(18) In the first month.—The Hebrew omits “month” by a not unusual ellipse. (Comp. Ezekiel 1:1.)
At even.—The evening intended is not that with which the fourteenth day began, but that with which it closed, the end of the fourteenth and beginning of the fifteenth day. (See Leviticus 23:5-6.)
(19) A stranger—i.e., a foreigner in blood, who has been adopted into the nation, received circumcision, and become a full proselyte. It is not improbable that many of the “six hundred thousand” reckoned to “Israel” (Exodus 12:37) were of this class—persons who had joined themselves to the nation during the sojourn in Egypt, or even earlier. (See Note on Genesis 17:13.) When the “exclusiveness” of the Hebrews is made a charge against them, justice requires us to remember that from the first it was open to those who were not of Hebrew blood to share in the Hebrew privileges by accepting the covenant of circumcision, and joining themselves to the nation. It was in this way that the Kenites. and even the Gibeonites, became reckoned to Israel.
Born in the land.—Hob., natives of the land: i.e., of Canaan. Canaan was regarded as belonging to Abraham and his descendants from the time of the first promise (Genesis 12:7). Thenceforth it was their true home: they were its expatriated inhabitants.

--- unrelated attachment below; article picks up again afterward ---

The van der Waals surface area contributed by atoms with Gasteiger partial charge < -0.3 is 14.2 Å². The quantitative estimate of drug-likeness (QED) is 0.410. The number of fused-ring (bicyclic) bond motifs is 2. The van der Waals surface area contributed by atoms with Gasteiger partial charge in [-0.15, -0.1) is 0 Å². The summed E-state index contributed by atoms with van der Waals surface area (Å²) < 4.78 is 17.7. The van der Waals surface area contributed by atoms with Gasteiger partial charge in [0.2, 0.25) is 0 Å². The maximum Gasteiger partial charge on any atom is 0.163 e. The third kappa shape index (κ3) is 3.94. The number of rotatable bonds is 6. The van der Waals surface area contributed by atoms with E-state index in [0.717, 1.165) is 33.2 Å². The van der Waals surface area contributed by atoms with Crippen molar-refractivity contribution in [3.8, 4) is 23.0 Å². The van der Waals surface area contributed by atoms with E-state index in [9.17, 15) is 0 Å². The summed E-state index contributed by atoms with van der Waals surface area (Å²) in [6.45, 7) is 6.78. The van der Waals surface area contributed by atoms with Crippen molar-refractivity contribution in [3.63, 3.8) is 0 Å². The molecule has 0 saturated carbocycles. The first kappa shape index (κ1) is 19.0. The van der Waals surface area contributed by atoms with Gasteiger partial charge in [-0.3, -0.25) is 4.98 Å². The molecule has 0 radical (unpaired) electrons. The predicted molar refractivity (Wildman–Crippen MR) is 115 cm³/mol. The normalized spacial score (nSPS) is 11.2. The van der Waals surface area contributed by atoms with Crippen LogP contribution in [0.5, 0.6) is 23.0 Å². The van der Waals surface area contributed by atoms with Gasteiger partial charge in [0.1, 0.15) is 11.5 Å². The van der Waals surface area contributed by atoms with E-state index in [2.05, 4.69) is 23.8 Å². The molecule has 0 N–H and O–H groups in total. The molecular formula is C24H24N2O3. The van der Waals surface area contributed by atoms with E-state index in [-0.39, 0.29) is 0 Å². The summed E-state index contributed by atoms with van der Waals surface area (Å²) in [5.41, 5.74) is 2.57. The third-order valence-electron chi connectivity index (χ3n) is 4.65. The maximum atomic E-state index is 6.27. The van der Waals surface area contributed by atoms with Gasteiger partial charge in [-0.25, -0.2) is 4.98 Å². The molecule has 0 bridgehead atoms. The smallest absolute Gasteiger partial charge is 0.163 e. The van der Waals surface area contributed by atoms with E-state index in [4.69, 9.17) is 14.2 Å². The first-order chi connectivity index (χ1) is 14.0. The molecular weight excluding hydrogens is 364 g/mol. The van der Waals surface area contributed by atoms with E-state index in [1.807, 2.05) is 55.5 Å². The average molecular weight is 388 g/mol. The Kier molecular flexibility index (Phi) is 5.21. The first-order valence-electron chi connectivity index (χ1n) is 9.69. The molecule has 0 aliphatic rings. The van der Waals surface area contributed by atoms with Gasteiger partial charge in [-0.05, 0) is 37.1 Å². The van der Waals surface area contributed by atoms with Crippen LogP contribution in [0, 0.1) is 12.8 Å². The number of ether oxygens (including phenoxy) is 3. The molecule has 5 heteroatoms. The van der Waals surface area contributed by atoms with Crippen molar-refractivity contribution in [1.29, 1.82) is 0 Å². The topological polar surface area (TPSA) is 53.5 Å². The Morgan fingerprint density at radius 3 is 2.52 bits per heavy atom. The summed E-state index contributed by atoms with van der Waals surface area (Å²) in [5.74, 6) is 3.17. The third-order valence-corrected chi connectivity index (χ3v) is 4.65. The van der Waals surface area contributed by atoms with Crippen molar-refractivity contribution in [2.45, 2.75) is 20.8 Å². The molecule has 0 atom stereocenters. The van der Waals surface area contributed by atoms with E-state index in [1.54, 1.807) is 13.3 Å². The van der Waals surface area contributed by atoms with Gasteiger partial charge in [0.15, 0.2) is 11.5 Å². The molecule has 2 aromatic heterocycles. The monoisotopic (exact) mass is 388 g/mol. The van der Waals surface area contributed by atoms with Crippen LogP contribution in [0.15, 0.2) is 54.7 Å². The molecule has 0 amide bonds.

THE FIRST PASSOVER KEPT.
(21) Moses called for all the elders.—He had been directed to “speak unto all the congregation” (Exodus 12:3), but understood the direction as allowing him to do so mediately, through the elders.
Draw out.—Some understand this intransitively—“Withdraw, and take,” i.e., go, and take; others transitively—“Withdraw a lamb from the flock.”
According to your families—i.e., with reference to the number of your families, but not necessarily one for each. (See Exodus 12:4.)
(22) A bunch of hyssop.—The “hyssop” (êzob) of the Old Testament is probably the caper plant, called now asaf, or asuf, by the Arabs, which grows plentifully in the Sinaitic region (Stanley: Sinai and Palestine, p. 21), and is well adapted for the purpose here spoken of. It was regarded as having purifying properties (Leviticus 14:4; Leviticus 14:49-52; Numbers 19:6; Psalms 51:7), and was therefore suitable for sprinkling the blood of expiation.